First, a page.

As part of the Aspen Ideas Festival, author and NPR science reporter LuLu Miller shared her Dandelion Principle. Most people think of the yellow plant as nothing but a stubborn weed, but Miller uses them as an illustration that worth is always subjective.

“To a gardener, a dandelion is a weed that needs to be pulled and thrown away, but to a chef, it provides pepper to spice up a salad; a painter may find it as an artistic subject and a herbalist sees the plant as a soothing digestive ailment,” she said. “There may be value there beyond our comprehension; a deeper connectivity that we cannot see.”

It reminds me of the teachings from the authors of Leadership on the Line. In times of conflict, Heifetz and Linsky encourage people to learn the story of those who have a different point of view from your own. Others are acting rationally based on their values and beliefs; if you can come to understand why they think differently you are more likely to find common ground. In other words, try to learn why they treasure this thing you think is just a weed.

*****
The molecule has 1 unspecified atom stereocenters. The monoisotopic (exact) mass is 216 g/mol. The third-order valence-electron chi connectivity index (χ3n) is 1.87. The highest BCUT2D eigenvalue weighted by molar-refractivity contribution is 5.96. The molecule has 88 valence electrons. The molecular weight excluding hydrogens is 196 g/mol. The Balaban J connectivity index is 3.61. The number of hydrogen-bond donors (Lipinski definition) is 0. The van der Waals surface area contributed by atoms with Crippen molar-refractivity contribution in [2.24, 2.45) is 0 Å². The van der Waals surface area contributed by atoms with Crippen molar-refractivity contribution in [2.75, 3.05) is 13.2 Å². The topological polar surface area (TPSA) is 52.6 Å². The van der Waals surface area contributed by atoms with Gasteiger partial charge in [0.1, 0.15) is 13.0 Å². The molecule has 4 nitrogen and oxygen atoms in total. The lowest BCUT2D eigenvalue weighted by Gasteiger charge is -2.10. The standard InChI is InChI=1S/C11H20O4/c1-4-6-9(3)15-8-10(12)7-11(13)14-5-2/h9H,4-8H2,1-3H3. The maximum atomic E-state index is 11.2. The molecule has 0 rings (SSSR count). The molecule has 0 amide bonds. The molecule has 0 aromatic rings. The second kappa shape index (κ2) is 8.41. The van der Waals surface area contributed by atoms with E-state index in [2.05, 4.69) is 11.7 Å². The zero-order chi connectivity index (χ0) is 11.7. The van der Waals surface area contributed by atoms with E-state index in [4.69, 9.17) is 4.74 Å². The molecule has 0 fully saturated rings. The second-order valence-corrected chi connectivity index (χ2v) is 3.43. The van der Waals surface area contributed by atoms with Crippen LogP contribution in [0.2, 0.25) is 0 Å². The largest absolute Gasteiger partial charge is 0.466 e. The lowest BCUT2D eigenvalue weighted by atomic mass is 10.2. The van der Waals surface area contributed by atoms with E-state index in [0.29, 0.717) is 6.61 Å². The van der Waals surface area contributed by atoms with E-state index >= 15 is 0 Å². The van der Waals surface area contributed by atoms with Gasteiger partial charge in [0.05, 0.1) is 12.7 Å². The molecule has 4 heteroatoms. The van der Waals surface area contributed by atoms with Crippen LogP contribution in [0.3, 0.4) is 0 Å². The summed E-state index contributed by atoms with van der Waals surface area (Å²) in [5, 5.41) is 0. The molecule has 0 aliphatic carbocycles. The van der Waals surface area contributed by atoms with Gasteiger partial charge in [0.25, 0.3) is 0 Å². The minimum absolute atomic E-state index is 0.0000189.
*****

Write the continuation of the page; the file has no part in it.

Our reflexive response is to view the totality of an item through our own value lens and not consider that others may see something in an entirely different way. The dandelion can serve as a visual reminder that there are many perspectives for everything.

Leadership on the Line by Ronald Heifetz and Marty Linsky, 2002

About the Author leadership dots by dr. beth triplett

I'm the chief connector at leadership dots where I serve as "the string" for individuals and organizations. Like stringing pearls together to make a necklace, "being the string" is an intentional way of thinking and behaving – making linkages between things that otherwise appear random or unconnected – whether that be supervising a staff, completing a dissertation or advancing a project in the workplace. I share daily leadership dots on my blog to provide examples of “the string” in action. I use the string philosophy through coaching, consulting and teaching to help others build capacity in themselves and their organizations. I craft analogies and metaphors that help people comprehend complex topics and understand their role in the system. My favorite work involves helping those new to supervision or newly promoted supervisors build confidence and learn the skills necessary to effectively lead their team.

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